Technology and Medicine
Evanston Northwestern has realized the dream of the U.S. health-care system, a future where no one uses paper, test results move from lab to doctor to the medical records quickly, and where docs, nurses, patients, and insurers can easily swap info electronically. It’s a future where neurosurgeons can read X-rays and test results at home and decide whether a case merits emergency surgery before rushing to the hospital. And for a host of technology companies, it’s a future where hospitals and doctors become big tech buyers.
Today, that future is still more vision than reality. Annual health-care spending in the U.S. will hit $1.8 trillion in 2004, according to the Centers for Medicare & Medicaid. But less than 5% of that will go into information technology — far short of what’s found in financial institutions and most other service-oriented industries.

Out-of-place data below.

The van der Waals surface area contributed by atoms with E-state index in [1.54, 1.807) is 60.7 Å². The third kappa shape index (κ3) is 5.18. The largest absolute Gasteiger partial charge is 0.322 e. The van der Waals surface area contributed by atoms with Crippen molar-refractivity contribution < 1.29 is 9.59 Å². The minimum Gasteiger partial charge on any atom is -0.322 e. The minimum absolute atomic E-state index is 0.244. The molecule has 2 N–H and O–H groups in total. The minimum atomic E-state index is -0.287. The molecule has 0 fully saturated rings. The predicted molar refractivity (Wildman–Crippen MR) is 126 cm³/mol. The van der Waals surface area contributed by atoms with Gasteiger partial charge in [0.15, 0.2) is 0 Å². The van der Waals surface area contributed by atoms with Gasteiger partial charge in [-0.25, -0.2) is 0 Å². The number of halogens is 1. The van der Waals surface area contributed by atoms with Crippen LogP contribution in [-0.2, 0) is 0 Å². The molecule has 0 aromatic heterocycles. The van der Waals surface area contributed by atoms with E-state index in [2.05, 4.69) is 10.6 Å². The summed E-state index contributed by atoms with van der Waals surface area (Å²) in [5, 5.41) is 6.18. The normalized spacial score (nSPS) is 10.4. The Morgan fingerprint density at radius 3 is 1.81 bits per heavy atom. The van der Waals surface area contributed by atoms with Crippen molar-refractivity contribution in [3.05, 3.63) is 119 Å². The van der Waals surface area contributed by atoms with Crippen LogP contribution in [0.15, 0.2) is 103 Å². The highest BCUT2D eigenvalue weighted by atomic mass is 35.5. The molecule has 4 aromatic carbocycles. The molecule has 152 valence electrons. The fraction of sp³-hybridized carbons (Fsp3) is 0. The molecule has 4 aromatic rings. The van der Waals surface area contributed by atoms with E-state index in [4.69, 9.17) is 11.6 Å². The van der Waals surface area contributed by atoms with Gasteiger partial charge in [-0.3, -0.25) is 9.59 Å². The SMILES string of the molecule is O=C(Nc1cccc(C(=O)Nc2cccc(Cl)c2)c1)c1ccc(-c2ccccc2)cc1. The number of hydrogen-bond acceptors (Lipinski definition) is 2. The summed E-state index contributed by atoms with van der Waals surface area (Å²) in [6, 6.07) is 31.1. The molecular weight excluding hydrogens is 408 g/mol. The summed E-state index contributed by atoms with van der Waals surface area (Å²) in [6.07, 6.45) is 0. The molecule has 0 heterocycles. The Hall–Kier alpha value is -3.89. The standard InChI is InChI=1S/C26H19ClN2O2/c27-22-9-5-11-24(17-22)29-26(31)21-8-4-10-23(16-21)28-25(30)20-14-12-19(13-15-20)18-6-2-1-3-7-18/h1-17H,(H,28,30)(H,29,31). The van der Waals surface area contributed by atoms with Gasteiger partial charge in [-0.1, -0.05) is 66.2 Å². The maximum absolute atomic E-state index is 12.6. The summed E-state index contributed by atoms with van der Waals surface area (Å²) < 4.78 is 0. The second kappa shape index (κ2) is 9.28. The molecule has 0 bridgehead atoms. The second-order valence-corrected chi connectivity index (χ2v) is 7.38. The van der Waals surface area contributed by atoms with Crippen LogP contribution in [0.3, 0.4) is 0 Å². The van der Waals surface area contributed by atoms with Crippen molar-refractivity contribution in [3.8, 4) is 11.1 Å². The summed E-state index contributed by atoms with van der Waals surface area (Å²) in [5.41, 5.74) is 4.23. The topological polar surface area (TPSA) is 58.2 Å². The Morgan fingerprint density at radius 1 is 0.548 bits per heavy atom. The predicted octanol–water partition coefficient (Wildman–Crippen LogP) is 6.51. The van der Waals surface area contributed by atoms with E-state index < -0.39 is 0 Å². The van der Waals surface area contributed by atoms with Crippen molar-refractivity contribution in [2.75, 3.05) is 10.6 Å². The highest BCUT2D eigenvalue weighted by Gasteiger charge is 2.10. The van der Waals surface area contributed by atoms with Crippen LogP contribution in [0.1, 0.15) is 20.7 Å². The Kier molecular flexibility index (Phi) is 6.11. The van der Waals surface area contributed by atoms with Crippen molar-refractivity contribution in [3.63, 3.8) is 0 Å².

Today, health care is paying a price for its miserly tech spending. Disparate computer networks at hospitals, doctors’ offices, and health insurers are incapable of sharing information. Highly trained, highly paid personnel spend significant portions of their days performing manual chores, such as writing by hand in case files and dictating case histories for transcription.